Mindfulness #5: Creating a Team When You’re Depressed

Our Mindfulness Based Stress Reduction class has come to an end. There were tears and hugs when we said goodbye.

Nine weeks ago we looked at each other with minds that were wary, scared, curious, self-conscious. Today we are Sangha for each other, and we will miss each other. And we will miss our teacher. Today many of us are scared to be without each other. I’m scared.

I wonder whether I’ll keep up my meditation practice, or whether it will wither on the vine. I wonder whether I’ll grow to loathe it – that thing I’m not doing for myself that I know I should do. I wonder whether I’ll keep the progress I’ve made or slide back. I wonder whether I’ll keep progressing.

I wonder whether “it’s worked,” whether I’ve avoided another major episode of depression. And I know the answer isn’t written. Doesn’t exist. I wonder whether I’ll wither again.

“Find yourself a Sangha,” our teacher told us. Find yourself a group to practice with. You need a group. You need a team.

Find yourself a Sangha.

Mindfullnes #3: The Beauty of a Gentle Sway

swayWhen we’re recovering, we’re frustrated by the sway. Frustrated that recovery isn’t a straight line toward Better. Frustrated that some days, some hours, some thoughts still hurt like hell.

When we’re meditating, we’re taught that our minds will wander, it’s the bringing them back to the breath that matters.

I learned a standing yoga pose the other day that put all this into stark relief. Place your feet a little less than shoulder-width apart, hands hanging at your sides.

You’ll notice as you stand there that you’re constantly, very slightly, losing your balance and regaining it. You’re swaying. Allow yourself to sway. Notice that your body knows how to right itself, simply by tensing the muscles of the feet, the legs.

Instead of thinking of recovery as a frustrating, up-and-down hike to someplace called Better, I like to think of it as a gentle swaying motion. Constantly losing and regaining my balance, in cooperation with my body and mind, I’m able to stand tall.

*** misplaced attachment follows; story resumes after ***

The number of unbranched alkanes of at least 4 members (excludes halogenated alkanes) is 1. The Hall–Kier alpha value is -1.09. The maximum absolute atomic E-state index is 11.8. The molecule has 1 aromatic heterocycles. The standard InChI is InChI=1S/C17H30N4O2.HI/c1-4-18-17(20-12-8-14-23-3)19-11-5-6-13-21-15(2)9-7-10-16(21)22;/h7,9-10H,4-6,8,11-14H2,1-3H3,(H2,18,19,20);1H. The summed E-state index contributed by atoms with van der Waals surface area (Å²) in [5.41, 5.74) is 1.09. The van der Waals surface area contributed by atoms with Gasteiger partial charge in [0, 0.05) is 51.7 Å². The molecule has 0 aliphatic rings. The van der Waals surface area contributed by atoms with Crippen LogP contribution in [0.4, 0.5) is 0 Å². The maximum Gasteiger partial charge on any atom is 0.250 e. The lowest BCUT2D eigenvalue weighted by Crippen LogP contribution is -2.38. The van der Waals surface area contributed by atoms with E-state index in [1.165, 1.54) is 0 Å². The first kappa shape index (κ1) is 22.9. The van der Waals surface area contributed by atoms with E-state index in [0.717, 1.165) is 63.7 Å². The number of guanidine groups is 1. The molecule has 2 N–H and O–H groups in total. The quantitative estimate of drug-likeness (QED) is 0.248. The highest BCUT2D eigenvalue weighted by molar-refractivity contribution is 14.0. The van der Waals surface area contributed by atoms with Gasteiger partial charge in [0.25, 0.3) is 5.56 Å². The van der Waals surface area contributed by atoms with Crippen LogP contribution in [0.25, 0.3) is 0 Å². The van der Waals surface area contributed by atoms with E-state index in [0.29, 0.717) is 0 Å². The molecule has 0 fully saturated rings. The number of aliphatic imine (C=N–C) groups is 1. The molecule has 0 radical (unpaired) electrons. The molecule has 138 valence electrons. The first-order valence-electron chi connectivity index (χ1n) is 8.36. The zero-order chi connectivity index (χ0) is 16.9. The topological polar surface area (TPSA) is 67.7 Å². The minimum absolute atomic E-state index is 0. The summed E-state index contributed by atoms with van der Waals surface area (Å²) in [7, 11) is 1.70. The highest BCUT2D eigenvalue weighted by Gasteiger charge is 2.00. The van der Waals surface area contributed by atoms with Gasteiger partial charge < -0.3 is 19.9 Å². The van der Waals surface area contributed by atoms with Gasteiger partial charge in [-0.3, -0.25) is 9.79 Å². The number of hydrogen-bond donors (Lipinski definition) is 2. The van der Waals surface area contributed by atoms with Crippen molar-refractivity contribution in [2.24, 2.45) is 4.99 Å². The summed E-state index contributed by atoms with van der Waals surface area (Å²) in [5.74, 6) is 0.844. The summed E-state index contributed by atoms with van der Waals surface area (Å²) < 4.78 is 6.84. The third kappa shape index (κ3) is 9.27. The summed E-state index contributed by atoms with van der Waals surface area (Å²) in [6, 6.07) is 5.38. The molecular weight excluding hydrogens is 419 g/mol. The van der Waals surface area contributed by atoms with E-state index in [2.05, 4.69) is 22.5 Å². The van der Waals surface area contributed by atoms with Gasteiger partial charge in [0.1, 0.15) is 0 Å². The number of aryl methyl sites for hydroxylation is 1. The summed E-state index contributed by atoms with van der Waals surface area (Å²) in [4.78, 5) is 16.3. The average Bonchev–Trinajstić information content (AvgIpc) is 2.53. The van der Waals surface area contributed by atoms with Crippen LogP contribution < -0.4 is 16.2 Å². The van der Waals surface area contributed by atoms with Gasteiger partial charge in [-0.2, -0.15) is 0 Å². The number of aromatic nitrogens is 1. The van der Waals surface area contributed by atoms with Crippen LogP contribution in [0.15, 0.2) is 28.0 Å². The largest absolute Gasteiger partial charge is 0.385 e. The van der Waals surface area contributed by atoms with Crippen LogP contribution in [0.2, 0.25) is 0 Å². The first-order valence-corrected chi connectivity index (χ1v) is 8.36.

Photo by HomeSpot HQ on Flickr.

A Learning Menu

I found researching depression frustrating enough to just stop. But if I’m not learning about something that affects my life this much, then I’m feeling powerless to do much about it. Besides, thousands of people have spent their lives trying to ease this type of pain – I’d hate to skip their findings just because they’re hard to wade through.

I do most of my reading in a miniskirt in a meadow.

I do most of my reading in a miniskirt in a meadow while working out my core.

So I was really encouraged when a friend sent a reading list of interesting articles. Some had me nodding my head, others made me skeptical. They all made me think critically about depression – not monolithic, not all powerful, not murky with mystery. Rather, depression as a cause of suffering like so many others – a cause that dedicated people are trying to understand, a suffering that thoughtful people are trying to ease.

“How the Power of Positive Thinking Won Scientific Credibility” An article on the consequences of “dispositional optimism.” I was especially pleased to read the interviewee’s concern that patients can feel guilty for not feeling optimistic, and relieved to read his stance that disposition is most often not a decision.

“In Therapy Forever? Enough Already” This New York Times article questions the common belief that therapy can and should should take years to work.

The Sidewalk Psychiatrist A blog by a practicing psychiatrist with a casual tone. I’m still digging in, but I think it’s a source of practical perspective from an expert on depression and an expert on the ecosystem of treatment (what are the controversies in the field right now? etc.). He recommends a short book called The Do-It-Yourself Guide To Fighting The Big Motherfuckin’ Sad by Adam Gnade, which I ordered immediately.

Have You Seen a Therapist Yourself?” A thoughtful article on how we think of mental illness and the therapist-patient relationship.

How Mindfulness Reduces Vulnerability to Depression” This article introduces a very helpful term I’d never heard before: Cognitive Reactivity – the degree to which mild negative moods can result in patterns of thinking which lead to depression. Very cool.

Have recommendations? Click through to leave a comment or email me at depressionwhoneedsit at gmail dot com.